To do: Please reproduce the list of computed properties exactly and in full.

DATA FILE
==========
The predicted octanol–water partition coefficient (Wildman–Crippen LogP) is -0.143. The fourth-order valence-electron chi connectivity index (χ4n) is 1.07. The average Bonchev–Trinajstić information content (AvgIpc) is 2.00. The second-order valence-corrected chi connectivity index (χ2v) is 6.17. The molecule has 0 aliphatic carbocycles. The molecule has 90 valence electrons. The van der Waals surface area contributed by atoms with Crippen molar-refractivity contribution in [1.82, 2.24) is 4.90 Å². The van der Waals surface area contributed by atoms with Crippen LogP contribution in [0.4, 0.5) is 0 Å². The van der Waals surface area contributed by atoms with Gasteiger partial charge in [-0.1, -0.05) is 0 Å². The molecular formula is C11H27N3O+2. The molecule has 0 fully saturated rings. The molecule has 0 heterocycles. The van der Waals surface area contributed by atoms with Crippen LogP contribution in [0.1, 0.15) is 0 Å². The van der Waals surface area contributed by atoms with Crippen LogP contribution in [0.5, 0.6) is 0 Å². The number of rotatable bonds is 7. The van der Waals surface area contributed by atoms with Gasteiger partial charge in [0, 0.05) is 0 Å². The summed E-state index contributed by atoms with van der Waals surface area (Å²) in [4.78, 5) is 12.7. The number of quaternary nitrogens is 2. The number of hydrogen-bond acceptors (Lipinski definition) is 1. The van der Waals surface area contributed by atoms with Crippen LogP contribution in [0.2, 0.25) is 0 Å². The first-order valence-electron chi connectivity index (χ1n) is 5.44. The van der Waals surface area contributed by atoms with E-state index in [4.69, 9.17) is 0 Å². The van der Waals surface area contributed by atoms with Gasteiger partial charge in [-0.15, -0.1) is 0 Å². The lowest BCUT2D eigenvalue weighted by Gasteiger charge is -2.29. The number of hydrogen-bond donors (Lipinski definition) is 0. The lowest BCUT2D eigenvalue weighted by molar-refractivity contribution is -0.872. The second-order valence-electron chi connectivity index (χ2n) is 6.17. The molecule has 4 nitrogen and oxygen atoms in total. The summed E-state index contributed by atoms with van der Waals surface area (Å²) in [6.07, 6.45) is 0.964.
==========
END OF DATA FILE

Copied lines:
The predicted octanol–water partition coefficient (Wildman–Crippen LogP) is -0.143. The fourth-order valence-electron chi connectivity index (χ4n) is 1.07. The average Bonchev–Trinajstić information content (AvgIpc) is 2.00. The second-order valence-corrected chi connectivity index (χ2v) is 6.17. The molecule has 0 aliphatic carbocycles. The molecule has 90 valence electrons. The van der Waals surface area contributed by atoms with Crippen molar-refractivity contribution in [1.82, 2.24) is 4.90 Å². The van der Waals surface area contributed by atoms with Crippen LogP contribution in [0.4, 0.5) is 0 Å². The van der Waals surface area contributed by atoms with Gasteiger partial charge in [-0.1, -0.05) is 0 Å². The molecular formula is C11H27N3O+2. The molecule has 0 fully saturated rings. The molecule has 0 heterocycles. The van der Waals surface area contributed by atoms with Crippen LogP contribution in [0.1, 0.15) is 0 Å². The van der Waals surface area contributed by atoms with Crippen LogP contribution in [0.5, 0.6) is 0 Å². The number of rotatable bonds is 7. The van der Waals surface area contributed by atoms with Gasteiger partial charge in [0, 0.05) is 0 Å². The summed E-state index contributed by atoms with van der Waals surface area (Å²) in [4.78, 5) is 12.7. The number of quaternary nitrogens is 2. The number of hydrogen-bond acceptors (Lipinski definition) is 1. The van der Waals surface area contributed by atoms with Crippen LogP contribution in [0.2, 0.25) is 0 Å². The first-order valence-electron chi connectivity index (χ1n) is 5.44. The van der Waals surface area contributed by atoms with E-state index in [4.69, 9.17) is 0 Å². The van der Waals surface area contributed by atoms with Gasteiger partial charge in [-0.15, -0.1) is 0 Å². The lowest BCUT2D eigenvalue weighted by Gasteiger charge is -2.29. The number of hydrogen-bond donors (Lipinski definition) is 0. The lowest BCUT2D eigenvalue weighted by molar-refractivity contribution is -0.872. The second-order valence-electron chi connectivity index (χ2n) is 6.17. The molecule has 4 nitrogen and oxygen atoms in total. The summed E-state index contributed by atoms with van der Waals surface area (Å²) in [6.07, 6.45) is 0.964.